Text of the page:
How does the EU Blocking Statute affect compliance with the US sanctions regime?

Hypothetical:  

A UK subsidiary of a US reinsurer drew up a sanctions policy when US sanctions on Iran came into force.  The policy prohibited breaches of Iranian sanctions in order to protect its exposure to claims with Iranian risks.  The policy included a standard form exclusion clause which provided that, in the event that a claim was payable, but payment of the claim would be in breach of US sanctions or would otherwise be unlawful, the reinsurer could avoid paying the claim.  The policy and exclusion clause were expanded when the EU brought in sanctions against Iran.  When the EU sanctions against Iran were lifted, the reinsurer did not amend the policy or exclusion clause as primary US sanctions and some secondary sanctions still applied, but is now considering doing so.  The reinsurer intends to approach its UK-based bank to explain that it is considering amending its policy to cover Iranian risks and, if it does so, would require the bank to make payment of claims to Iranian citizens, corporates, or insurers.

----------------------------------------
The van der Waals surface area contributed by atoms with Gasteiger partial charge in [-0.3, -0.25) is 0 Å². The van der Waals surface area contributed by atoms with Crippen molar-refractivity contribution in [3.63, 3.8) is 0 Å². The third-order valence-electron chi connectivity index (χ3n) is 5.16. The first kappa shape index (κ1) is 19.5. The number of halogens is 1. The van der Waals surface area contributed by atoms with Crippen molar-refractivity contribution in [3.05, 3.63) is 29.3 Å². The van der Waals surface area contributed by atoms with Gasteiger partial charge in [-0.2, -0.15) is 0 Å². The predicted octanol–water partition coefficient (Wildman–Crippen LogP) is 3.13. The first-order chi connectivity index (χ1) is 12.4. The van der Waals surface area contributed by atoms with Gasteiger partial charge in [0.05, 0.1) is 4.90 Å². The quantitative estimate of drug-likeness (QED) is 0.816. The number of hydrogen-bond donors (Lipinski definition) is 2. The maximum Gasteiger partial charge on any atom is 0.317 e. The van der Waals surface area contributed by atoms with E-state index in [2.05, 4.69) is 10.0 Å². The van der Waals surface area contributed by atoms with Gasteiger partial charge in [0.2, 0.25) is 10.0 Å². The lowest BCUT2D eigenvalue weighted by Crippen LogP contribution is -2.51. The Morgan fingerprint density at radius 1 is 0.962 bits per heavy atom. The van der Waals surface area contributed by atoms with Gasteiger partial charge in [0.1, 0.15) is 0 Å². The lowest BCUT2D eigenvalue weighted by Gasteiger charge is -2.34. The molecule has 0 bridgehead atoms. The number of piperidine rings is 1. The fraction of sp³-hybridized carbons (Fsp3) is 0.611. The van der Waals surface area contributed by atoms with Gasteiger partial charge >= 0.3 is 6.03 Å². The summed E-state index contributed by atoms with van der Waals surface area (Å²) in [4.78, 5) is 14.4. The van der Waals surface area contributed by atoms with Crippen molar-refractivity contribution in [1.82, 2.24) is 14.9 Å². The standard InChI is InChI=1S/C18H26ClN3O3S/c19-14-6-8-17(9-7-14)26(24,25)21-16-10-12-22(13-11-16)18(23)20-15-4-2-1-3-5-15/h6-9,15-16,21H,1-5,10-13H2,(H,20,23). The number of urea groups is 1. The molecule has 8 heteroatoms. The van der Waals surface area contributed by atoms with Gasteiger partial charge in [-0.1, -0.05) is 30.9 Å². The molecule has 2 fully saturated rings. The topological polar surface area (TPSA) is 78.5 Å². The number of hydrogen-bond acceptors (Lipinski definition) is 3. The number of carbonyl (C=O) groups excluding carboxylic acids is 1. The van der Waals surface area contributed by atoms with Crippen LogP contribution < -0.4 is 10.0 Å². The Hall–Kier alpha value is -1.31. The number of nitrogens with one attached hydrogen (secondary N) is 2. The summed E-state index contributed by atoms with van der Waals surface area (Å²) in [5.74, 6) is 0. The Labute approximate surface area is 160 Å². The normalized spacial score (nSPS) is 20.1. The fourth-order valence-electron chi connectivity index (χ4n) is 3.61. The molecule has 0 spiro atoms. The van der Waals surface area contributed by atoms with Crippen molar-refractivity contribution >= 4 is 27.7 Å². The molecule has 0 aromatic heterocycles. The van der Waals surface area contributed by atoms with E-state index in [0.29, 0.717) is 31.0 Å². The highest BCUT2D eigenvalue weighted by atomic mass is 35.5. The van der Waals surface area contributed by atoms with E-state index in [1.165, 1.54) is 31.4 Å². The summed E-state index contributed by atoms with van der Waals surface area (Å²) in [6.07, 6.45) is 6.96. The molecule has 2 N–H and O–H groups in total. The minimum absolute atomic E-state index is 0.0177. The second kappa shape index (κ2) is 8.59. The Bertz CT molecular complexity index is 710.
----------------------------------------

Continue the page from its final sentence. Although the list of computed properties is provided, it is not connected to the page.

Key Considerations:

  • Following the full re-imposition of US sanctions against Iran on November 5, 2018, non-US companies risk the imposition of US “secondary” sanctions if they provide insurance or reinsurance services for activity related to Iran for which sanctions have been imposed.
  • The EU Blocking Statute was updated on August 7, 2018 to counteract these “secondary sanctions,” thereby prohibiting all EU companies from complying with the re-imposed sanctions.
  • A review of the policy and exclusion clause ought to be undertaken to ensure compliance with the Blocking Statute (breach of which is a criminal offense in the UK with an unlimited fine).
  • The reinsurer’s bank also needs to consider its policy in relation to Iran—a simple refusal to transact business on the basis of the US sanctions regime may give rise to a breach of the Blocking Statute.
  • The Blocking Statute applies to EU-based subsidiaries of US companies but does not apply to breaches by US companies in the EU or US subsidiaries of EU companies.
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